I’m thankful for my amazing parents, and Adam’s, who drove up to visit us on my favorite holiday! We get to eat, drink, and be merry all weekend.
I am thankful for a caring (and good looking) boyfriend who loves me, teases me, and comforts me day-in and day-out!
I am thankful for an incredible advisor, Tammy Donahue, who does countless things to make my grad-schooling less of a sufferfest. She seriously rocks.
I am thankful for the education I’ve been afforded and the challenges that others have battled in order for me to be where I am today.
I am thankful for a healthy body, a healthy mind, and a healthy cat.
I am thankful for my 2009 sponsors: Honey Stinger, Nuun, Brooks Running Company, and TriggerPoint Therapy, which- without them- I’d have been stomach-achy-and-sore and would probably not have raced as well as I did.
I am thankful for my newest sponsor, Team Trakkers, for bringing me on and giving me a real shot at the world of triathlon. I look forward to meeting new teammates, racing east of the Mississippi, and for seeing what 2010 will bring.
What are you thankful for?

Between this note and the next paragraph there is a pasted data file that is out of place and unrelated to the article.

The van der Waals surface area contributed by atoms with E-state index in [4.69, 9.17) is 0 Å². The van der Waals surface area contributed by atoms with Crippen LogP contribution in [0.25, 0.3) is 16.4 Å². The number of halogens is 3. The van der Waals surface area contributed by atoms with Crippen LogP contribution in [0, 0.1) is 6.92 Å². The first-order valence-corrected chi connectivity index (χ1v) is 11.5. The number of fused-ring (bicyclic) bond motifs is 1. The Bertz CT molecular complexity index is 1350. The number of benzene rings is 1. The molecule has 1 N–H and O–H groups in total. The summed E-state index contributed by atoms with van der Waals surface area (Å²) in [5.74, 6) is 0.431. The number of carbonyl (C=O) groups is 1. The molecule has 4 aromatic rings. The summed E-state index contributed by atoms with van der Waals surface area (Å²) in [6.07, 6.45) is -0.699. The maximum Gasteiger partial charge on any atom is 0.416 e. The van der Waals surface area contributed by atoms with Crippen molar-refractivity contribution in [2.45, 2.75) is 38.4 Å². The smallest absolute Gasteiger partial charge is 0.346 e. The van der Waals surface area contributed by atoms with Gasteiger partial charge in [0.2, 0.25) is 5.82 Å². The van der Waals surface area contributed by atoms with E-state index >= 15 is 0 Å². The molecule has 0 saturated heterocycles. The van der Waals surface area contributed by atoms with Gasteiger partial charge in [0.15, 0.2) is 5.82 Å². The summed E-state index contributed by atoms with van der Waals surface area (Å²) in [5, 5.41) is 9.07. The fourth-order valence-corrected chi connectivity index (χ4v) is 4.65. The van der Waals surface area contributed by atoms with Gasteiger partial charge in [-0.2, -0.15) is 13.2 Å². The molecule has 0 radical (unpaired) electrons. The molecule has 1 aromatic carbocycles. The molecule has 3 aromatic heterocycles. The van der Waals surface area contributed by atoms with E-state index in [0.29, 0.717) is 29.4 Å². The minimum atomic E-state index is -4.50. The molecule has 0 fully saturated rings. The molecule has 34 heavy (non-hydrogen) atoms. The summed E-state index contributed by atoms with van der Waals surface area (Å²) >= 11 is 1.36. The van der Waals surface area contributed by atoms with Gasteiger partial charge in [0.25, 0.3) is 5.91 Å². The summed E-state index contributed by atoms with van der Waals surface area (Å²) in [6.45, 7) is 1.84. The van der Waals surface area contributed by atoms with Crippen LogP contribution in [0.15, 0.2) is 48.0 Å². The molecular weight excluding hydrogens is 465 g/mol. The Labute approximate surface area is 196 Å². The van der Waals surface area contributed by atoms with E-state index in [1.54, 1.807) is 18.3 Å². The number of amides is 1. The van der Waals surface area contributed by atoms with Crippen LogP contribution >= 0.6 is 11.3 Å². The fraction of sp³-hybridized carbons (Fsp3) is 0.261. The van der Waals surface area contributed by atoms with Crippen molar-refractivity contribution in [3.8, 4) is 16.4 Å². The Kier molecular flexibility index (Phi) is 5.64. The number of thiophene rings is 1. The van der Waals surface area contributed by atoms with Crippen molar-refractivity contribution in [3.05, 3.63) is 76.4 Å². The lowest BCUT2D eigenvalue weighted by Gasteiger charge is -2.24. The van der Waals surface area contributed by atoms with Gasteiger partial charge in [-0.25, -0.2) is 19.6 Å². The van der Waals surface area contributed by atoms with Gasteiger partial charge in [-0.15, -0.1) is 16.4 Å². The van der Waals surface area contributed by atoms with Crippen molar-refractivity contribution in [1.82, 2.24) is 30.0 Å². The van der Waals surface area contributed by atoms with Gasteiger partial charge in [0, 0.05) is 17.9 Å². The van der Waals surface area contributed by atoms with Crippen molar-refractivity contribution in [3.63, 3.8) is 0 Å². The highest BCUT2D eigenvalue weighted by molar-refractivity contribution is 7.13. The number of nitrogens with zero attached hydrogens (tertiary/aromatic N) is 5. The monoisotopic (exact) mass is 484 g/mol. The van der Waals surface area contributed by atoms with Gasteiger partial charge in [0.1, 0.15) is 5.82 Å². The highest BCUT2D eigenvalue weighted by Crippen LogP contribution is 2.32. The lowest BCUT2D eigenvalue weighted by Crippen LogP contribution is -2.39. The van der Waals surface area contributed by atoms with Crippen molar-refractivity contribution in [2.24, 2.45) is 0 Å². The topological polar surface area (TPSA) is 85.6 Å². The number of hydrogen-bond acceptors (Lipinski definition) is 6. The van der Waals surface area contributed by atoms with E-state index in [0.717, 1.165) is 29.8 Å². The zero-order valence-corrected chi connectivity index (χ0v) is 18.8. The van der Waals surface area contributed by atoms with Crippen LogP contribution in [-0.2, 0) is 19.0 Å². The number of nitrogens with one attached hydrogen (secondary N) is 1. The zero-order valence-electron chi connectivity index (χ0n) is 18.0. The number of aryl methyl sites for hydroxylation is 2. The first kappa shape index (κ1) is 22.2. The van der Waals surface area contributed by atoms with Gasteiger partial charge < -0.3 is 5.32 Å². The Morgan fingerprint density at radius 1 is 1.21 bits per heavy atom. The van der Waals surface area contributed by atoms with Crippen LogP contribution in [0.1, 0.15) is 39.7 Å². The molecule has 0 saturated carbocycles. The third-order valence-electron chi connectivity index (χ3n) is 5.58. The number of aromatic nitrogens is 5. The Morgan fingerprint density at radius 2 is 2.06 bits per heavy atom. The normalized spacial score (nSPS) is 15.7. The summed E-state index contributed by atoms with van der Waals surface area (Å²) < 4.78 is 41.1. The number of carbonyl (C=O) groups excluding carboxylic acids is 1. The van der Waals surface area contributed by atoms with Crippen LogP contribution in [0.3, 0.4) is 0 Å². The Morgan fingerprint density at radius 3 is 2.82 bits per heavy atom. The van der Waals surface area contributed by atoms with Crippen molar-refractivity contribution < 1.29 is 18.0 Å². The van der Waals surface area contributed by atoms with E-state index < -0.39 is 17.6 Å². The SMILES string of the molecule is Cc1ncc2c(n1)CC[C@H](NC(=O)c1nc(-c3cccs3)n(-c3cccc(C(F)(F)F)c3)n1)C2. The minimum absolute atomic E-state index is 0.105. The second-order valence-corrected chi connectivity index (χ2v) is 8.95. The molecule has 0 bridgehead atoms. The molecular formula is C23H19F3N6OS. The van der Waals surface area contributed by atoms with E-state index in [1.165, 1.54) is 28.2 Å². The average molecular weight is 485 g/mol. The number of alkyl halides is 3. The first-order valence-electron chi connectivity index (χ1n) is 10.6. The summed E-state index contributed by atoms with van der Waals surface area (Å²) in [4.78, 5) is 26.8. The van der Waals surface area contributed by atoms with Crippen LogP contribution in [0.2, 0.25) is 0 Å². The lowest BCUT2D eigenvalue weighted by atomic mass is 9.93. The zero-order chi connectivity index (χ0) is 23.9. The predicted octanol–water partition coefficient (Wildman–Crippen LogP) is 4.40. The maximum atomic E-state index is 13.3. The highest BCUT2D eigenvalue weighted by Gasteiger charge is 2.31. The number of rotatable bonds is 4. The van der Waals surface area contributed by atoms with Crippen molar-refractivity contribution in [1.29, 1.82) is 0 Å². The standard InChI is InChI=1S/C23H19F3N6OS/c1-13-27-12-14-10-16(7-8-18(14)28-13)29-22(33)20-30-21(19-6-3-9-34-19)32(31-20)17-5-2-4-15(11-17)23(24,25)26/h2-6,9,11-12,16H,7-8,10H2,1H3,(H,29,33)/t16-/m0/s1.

Thanks for waiting ever-so-patiently, folks.
Here’s the good news that goes with that symbol I put up two-posts-ago:
I am on Team Trakkers for 2010!
What is Team Trakkers?
Team Trakkers is a triathlon racing team sponsored by Trakkers GPS and Rev3, as well as First Endurance, and Tri Swim. Team Trakkers is made up of about 40 athletes including pros and amateurs. Members of Team Trakkers are superstars in triathlon. They might not all be first-place finishers but their outreach is outstanding. I found out about Team Trakkers through Sonja’s blog and Slowtwitch. So, in September, I applied for the 2010 team. I try not to get my hopes up too much when it comes to sweet gigs like this, so when I got the email that said I was accepted, I jumped for joy!
What is Trakkers GPS?
My mom and pops would love to pack up the truck with their yellow lab and book it to every race I do. Practical? Hardly! Trakkers GPS is designing something different. Trakkers GPS will soon launch their real-time tracking device that athletes wear while they race. So, when I am racing and I have my Trakkers device in my pocket, it will upload, in real-time, where I am on the course to the internet! My parents can then log into the Trakkers GPS website and see where I am and how I’m doing. So, if you were ever wondering of a way for your family and friends to get more involved in your racing, this is it! Most of my family, although they are excited about my racing, would rather not get out there and do it themselves. So, they can race vicariously through me!
What is Rev3?